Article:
Percy Clark and Margaret Anderson wed in 1914

Shirley pioneers have long roots

Elida Peers writes about the history of the Sooke region

Driving west past Kirby Creek and up the hill, on the right, is where this attractive young couple lived their married life.  Though motor vehicles were just coming into use, horse and buggy, bicycles and walking were more common methods for a gentleman to call on his lady love.

Percy was the youngest son of Giles and Lydia Clark, British immigrants to Shirley. His elder brothers Henry Clark and Edwin Clark became well-known as pioneers of Otter Point and Shirley districts, respectively.

Percy had pre-empted 160 acres at the top of the hill in 1902, developing it into a subsistence farm. Ten years later he was ready to begin building a home for the bride he was courting, Margaret, elder daughter of William and Azuba Anderson of Malahat Farm.  (For those who don’t know where Malahat Farm is, it’s on Anderson Road, just east of Muir Creek.)  A good hand with the tools, Percy purchased the lumber from the Anderson’s sawmill and set about his carpentry; it took two years and then the house was ready for their 1914 wedding.

Percy and Margaret had seven children – Evelyn, Hazel, Irene, Gladys, Ken and twins Russell and Ronald, who all attended the little one-room Shirley school, right across the road. The family kept horses, cows, pigs, chickens and a produce garden, and all the youngsters learned to tackle chores early on, demonstrating these work ethics throughout their lives.

Sadly, Margaret was left a young widow and learned to tackle many jobs herself to support her family. Her skill with a hammer and nails led to her years of championships at the ladies’ nail driving competition at early All Sooke Days. For a while she ran a tea room at Sooke. Later, she became Mrs. Ted Perron, and some today will still remember her as an active community worker.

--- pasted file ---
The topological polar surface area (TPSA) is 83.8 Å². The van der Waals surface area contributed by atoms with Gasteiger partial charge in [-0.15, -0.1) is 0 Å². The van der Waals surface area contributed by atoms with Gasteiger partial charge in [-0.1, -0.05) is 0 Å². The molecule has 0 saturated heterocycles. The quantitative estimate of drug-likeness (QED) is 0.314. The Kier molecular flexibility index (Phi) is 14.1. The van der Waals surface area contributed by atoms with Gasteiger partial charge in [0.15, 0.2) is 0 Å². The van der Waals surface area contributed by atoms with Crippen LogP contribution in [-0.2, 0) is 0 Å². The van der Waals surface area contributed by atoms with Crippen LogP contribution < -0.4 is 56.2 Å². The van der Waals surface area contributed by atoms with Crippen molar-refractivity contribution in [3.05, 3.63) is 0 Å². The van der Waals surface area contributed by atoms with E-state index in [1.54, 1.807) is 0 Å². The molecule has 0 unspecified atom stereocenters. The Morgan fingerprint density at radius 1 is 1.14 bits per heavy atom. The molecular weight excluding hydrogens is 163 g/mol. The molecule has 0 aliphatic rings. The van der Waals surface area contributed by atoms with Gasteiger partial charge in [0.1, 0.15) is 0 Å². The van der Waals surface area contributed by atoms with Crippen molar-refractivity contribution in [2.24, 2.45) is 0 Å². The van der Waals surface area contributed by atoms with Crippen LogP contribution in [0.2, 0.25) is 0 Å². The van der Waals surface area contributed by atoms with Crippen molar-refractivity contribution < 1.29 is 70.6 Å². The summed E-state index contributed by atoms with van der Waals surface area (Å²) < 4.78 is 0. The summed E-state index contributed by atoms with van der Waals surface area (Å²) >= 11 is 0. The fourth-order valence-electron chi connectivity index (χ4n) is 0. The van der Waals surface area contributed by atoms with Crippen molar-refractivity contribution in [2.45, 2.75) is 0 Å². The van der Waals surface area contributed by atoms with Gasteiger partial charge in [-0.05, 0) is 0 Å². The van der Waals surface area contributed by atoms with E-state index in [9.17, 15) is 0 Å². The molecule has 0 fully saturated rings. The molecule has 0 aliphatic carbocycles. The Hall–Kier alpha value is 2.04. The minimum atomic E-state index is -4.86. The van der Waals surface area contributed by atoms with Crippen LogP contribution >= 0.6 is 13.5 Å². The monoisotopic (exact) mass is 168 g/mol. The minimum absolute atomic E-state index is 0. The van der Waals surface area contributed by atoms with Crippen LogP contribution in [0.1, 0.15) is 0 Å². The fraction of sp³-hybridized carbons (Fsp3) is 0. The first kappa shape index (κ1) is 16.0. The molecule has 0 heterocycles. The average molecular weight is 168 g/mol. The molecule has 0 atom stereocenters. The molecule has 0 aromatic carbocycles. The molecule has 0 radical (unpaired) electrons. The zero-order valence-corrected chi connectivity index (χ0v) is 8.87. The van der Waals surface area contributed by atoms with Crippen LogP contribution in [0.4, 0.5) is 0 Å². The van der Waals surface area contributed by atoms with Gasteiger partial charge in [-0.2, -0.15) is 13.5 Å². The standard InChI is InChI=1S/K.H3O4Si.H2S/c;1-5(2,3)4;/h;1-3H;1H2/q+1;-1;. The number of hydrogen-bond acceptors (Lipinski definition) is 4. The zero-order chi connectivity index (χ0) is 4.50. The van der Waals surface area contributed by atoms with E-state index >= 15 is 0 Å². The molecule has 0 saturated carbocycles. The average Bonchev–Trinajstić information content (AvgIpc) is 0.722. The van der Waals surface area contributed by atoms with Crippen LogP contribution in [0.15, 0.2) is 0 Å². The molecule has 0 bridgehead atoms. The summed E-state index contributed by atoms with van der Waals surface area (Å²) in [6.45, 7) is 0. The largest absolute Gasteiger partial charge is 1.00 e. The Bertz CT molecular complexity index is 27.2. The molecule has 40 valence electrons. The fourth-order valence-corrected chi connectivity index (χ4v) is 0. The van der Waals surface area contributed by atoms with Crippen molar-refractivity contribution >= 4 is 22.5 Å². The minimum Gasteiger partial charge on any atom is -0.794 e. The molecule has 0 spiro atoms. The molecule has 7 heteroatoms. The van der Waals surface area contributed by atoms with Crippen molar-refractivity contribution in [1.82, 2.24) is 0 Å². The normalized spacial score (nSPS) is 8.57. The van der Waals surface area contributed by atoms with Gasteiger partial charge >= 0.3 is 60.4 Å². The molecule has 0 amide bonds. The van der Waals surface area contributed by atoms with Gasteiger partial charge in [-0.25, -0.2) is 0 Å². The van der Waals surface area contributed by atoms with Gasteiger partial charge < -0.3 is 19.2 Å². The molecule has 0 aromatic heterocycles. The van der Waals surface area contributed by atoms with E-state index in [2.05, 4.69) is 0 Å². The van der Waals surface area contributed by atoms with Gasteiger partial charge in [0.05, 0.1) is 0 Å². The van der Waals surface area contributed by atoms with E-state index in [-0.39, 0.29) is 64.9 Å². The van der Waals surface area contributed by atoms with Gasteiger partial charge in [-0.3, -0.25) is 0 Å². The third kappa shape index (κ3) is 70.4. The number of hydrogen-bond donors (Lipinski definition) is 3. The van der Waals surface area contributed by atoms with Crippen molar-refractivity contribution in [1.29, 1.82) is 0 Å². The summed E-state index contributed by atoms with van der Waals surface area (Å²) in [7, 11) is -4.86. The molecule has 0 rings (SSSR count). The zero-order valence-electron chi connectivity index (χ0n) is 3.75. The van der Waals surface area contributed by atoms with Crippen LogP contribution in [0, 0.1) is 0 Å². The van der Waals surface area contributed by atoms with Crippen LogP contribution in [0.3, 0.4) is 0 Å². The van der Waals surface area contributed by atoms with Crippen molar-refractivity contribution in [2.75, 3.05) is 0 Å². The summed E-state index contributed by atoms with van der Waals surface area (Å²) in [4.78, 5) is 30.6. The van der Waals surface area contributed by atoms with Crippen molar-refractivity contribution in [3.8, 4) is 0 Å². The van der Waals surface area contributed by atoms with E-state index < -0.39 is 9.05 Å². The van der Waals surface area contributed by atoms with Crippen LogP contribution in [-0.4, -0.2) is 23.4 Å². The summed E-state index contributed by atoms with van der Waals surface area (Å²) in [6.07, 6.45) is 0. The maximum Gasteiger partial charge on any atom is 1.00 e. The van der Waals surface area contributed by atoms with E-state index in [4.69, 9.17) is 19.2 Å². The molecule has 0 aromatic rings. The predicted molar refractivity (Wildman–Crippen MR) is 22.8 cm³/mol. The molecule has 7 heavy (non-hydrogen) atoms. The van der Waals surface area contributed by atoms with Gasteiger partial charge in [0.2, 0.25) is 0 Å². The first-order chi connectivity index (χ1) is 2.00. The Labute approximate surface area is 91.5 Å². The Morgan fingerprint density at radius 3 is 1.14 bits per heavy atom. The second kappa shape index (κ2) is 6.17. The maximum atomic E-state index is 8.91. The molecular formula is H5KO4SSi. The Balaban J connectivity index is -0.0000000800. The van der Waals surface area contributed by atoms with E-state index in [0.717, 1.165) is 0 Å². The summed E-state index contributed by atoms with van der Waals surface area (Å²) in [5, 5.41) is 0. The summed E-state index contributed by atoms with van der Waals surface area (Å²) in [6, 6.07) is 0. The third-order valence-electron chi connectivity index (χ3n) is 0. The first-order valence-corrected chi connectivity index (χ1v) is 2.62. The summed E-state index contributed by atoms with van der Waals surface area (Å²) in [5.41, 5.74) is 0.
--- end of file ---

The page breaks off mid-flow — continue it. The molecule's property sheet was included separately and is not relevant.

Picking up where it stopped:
Percy and Margaret’s eldest daughter Evelyn became one of the noted contributors that helped provide a record of the area’s history, once the Sooke Region Museum was built. Many of us knew her as Mrs. Elmer “Smoky” Stolth, as that couple shared many years together living alongside the Sooke River.

Elida Peers, Historian

Sooke Region Museum

Just Posted

Premier John Horgan announces improvements to Highway 14

Construction on the $10 million project is set to begin immediately

High-end whisky seized in B.C. bar raids

Raids end in seizures at Victoria, Nanaimo and Vancouver whisky joints

LETTERS: Sooke preschool celebrates 30th anniversary

Kingfisher Preschool to hold anniversary event May 26

High speed internet coming to remote CRD areas

Ottawa to invest $34 million to build 3.5 million metres of subsea fibre optic cable in B.C.

Affordable housing organization seeks to build in Sooke

Habitat for Humanity hopes to build cluster of townhouses at 2008 Murray Road

WATCH: Giant waves smash Ucluelet’s Amphitrite Point

Folks made their way to Ucluelet’s Amphitrite Point Lighthouse on Thursday, Jan.… Continue reading

LETTER: The sewage spiral continues in Greater Victoria

My left brain has been trying to digest the news and comments… Continue reading

Fernie, RCMP go to court over city log books in fatal ammonia leak probe

Log books center stage in clashing of investigations between the city and RCMP

Renowned Comox Valley sasquatch researcher passes away

A renowned biologist and leading Canadian sasquatch researcher who called the Comox… Continue reading

B.C.’s biggest pot plant planned for Oliver

Co-founder Tony Holler said the 700,000 sq. ft. facility would produce 100,000 kg of pot per year

Train derails in Northwest B.C.

CN reports no injuries or dangerous goods involved after coal train derailment.

Double-doubles and demonstrations: Employees rally outside Tim Hortons

Protests held in response to Ontario franchise owners cutting employee benefits and breaks

Las Vegas shooter acted alone, exact motive still undetermined: Sheriff

Stephen Paddock was behind the gunfire that killed 58 people including two Canadians

Botox, bomb shelters, and the blues: one year into Trump presidency

A look into life in Washington since Trump’s inauguration

Most Read